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Key learnings from the vaccine rollout for marketers

Key learnings from the vaccine rollout for marketers

Young people are more sceptical than older people about receiving the Corona vaccine. The reasons why more of them are refusing the shot offer some illuminating characteristics about this age group which are useful for marketers. We take a look.

In late July 2021 Hamburg-based communications agency fischerAppelt published a study on teenage attitudes to the COVID-19 vaccine which found that 35 percent of young people in Germany were completely against receiving it. Also in the USA: University of California San Francisco researchers found that about 1 in 4 unvaccinated people between the ages of 18 and 25 said that they "probably will not" or "definitely will not" get the COVID-19 vaccine. In the UK there have been reports that those administering COVID-19 vaccines are being told to throw away surplus stocks due to a drop in younger people opting to have it.

But why is this age group so unsure? And what are the relevant takeaways for marketers looking to target the elusive Gen Z?  

I am not a priority

In most countries vaccines were first offered to older people as they tend to suffer more seriously from COVID 19. Younger people have only recently been offered the chance to receive the vaccine. Many young people did not agree with being last in line - according to the fischerAppelt study 43 percent of young people felt that the prioritisation was wrong.  

Perhaps this is due to a feeling among young people that they’ve made substantial sacrifices to prevent the spread of COVID-19. They have experienced more job loss and loss of loved ones when compared with other age groups. Many have had to delay many of the traditional milestones of young adulthood, like graduations and moving out on their own. In addition to this is the general economic situation of young people at the moment, many of whom can expect to have a lower standard of living than their parents.  

Several successful brands have enjoyed considerable success by focusing directly on the needs of Gen Z such as Adidas with their commitment to mobile-first and their gender-neutral concept store in London and Kylie Cosmetics with their constant engagement on social media platforms. Prioritising Gen Z also makes financial sense - They comprise a significant percentage of total consumers (40% in the US), and wields a staggering clout for buying ($143 billion).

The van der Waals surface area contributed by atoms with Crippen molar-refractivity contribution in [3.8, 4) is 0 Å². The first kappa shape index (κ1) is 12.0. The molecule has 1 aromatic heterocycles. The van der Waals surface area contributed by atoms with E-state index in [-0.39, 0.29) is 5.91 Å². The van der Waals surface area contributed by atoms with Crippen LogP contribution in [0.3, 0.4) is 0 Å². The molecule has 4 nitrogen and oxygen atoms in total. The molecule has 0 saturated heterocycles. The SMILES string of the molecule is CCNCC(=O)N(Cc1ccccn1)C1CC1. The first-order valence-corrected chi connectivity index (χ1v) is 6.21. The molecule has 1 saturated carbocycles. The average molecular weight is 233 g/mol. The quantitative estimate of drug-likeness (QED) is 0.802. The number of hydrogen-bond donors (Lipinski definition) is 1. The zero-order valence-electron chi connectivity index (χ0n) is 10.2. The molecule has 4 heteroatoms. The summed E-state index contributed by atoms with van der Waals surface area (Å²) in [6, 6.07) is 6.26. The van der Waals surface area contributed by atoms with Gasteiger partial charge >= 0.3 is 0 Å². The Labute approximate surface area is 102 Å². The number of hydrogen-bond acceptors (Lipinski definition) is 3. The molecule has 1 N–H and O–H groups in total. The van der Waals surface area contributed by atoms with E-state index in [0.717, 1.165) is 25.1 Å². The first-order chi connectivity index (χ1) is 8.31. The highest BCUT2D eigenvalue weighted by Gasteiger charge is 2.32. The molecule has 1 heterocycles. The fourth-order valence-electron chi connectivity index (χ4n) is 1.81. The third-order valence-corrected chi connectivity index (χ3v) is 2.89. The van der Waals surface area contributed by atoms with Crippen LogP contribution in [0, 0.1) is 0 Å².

Lessons - Gen Z does not want to be at the end of the list. They want to be heard. Make them feel prioritised by making their concerns your own and by going to where they are.

I don’t trust people in charge

Many young people also stated that they will not get vaccinated because they lack trust in the government. They expressed concerns about data and felt worried that too many people in authority were pressurising them into getting the vaccine.  

In fact among Gen Zers there appears to be a wider distrust towards institutions. The 2020 Morning Consult's "Gen Z Worldview Tracker” report shows that the average trust rating for 15 major institutions dropped from 56% to 46% in just two months, with the largest declines with the police, the US government, the criminal justice system, and the news media.  

Trust continues to be a key issue when it comes to Gen Z’s relationship with brands also. They continue to put brands under intense scrutiny, with Gen Z consumers easily able to root out insincerity practiced by inauthentic brands. Younger audiences want brands to take a stand on societal causes, but they are savvy and will know if a brand is not being true to itself. They are rightly sceptical of “greenwashing” and “rainbow washing”, and overused marketing buzzwords. They want authentic brands which support their values. An oft-cited success story is TOMS footwear which, with their “One for One” branding strategy, grew authentically while giving away as much as they sold.

Lesson - Gen Z values authenticity and trust. Cut through by ensuring your claims make a real impact.

I need more information

Many young people said that they lack information on the vaccine and would need more information on its safety rates and side effects before getting the shot. In the fischerAppelt study, over 51 percent of young people gave fear of long-term side effects as their main reason for avoiding the vaccine. Female respondents were 8 per cent more worried about potential health impacts.  

Transparency is a huge priority for Gen Z when it comes to brands too. These consumers know exactly when a brand is being non-transparent and this generation does not hesitate to boycott companies over unethical business practices and false advertising. One of the most prominent boycotts in recent time was #boycottstarbucks where users protested against the coffee giant’s decision to prohibit its workers from wearing accessories or clothing mentioning the Black Lives Matter movement, despite them tweeting support for the movement.

Pioneers in transparency are outwear company Patagonia. With their Footprint Chronicles they show supply chain steps of their products on their website and invite feedback from customers on how these steps could be improved.

Lesson - To gain and keep Gen Z’s business, brands must display complete, total and genuine transparency about values and business practices


Vaccine hesitancy amongst young people has taken many countries by surprise. However, as the reasons slowly emerge explaining the why, marketers would be advised to take note of what young people are saying. Gen Z is a powerful new consumer group - can your brand live without them?